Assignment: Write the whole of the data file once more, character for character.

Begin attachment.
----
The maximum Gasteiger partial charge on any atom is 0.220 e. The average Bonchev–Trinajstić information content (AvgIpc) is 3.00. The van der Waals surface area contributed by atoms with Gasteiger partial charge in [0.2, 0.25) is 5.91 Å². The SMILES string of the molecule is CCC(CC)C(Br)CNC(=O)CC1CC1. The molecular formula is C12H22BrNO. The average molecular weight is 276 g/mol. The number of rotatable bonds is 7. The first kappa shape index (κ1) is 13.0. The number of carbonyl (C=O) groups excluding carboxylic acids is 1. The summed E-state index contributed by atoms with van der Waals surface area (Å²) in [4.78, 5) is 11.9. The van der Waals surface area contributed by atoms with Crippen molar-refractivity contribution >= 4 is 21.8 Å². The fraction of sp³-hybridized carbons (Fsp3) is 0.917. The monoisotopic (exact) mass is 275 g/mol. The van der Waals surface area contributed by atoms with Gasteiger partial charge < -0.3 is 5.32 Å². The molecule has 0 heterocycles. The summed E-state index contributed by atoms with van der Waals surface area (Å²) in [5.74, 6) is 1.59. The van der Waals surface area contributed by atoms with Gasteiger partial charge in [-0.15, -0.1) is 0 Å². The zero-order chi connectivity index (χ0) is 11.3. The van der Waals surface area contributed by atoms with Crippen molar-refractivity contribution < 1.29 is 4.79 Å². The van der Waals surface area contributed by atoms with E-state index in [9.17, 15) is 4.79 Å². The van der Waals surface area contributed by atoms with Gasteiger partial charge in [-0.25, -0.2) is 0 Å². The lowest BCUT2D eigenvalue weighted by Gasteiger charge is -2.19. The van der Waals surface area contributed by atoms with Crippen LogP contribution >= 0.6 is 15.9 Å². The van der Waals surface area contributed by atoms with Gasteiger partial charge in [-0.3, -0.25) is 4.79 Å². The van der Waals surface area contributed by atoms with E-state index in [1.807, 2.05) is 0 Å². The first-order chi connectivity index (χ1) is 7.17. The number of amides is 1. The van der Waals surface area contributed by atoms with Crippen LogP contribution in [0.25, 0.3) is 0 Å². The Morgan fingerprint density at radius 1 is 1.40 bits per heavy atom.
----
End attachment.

The maximum Gasteiger partial charge on any atom is 0.220 e. The average Bonchev–Trinajstić information content (AvgIpc) is 3.00. The van der Waals surface area contributed by atoms with Gasteiger partial charge in [0.2, 0.25) is 5.91 Å². The SMILES string of the molecule is CCC(CC)C(Br)CNC(=O)CC1CC1. The molecular formula is C12H22BrNO. The average molecular weight is 276 g/mol. The number of rotatable bonds is 7. The first kappa shape index (κ1) is 13.0. The number of carbonyl (C=O) groups excluding carboxylic acids is 1. The summed E-state index contributed by atoms with van der Waals surface area (Å²) in [4.78, 5) is 11.9. The van der Waals surface area contributed by atoms with Crippen molar-refractivity contribution >= 4 is 21.8 Å². The fraction of sp³-hybridized carbons (Fsp3) is 0.917. The monoisotopic (exact) mass is 275 g/mol. The van der Waals surface area contributed by atoms with Gasteiger partial charge < -0.3 is 5.32 Å². The molecule has 0 heterocycles. The summed E-state index contributed by atoms with van der Waals surface area (Å²) in [5.74, 6) is 1.59. The van der Waals surface area contributed by atoms with Gasteiger partial charge in [-0.15, -0.1) is 0 Å². The zero-order chi connectivity index (χ0) is 11.3. The van der Waals surface area contributed by atoms with Crippen molar-refractivity contribution < 1.29 is 4.79 Å². The van der Waals surface area contributed by atoms with E-state index in [9.17, 15) is 4.79 Å². The van der Waals surface area contributed by atoms with Gasteiger partial charge in [-0.25, -0.2) is 0 Å². The lowest BCUT2D eigenvalue weighted by Gasteiger charge is -2.19. The van der Waals surface area contributed by atoms with Crippen LogP contribution >= 0.6 is 15.9 Å². The van der Waals surface area contributed by atoms with Gasteiger partial charge in [-0.3, -0.25) is 4.79 Å². The van der Waals surface area contributed by atoms with E-state index in [1.807, 2.05) is 0 Å². The first-order chi connectivity index (χ1) is 7.17. The number of amides is 1. The van der Waals surface area contributed by atoms with Crippen LogP contribution in [0.25, 0.3) is 0 Å². The Morgan fingerprint density at radius 1 is 1.40 bits per heavy atom.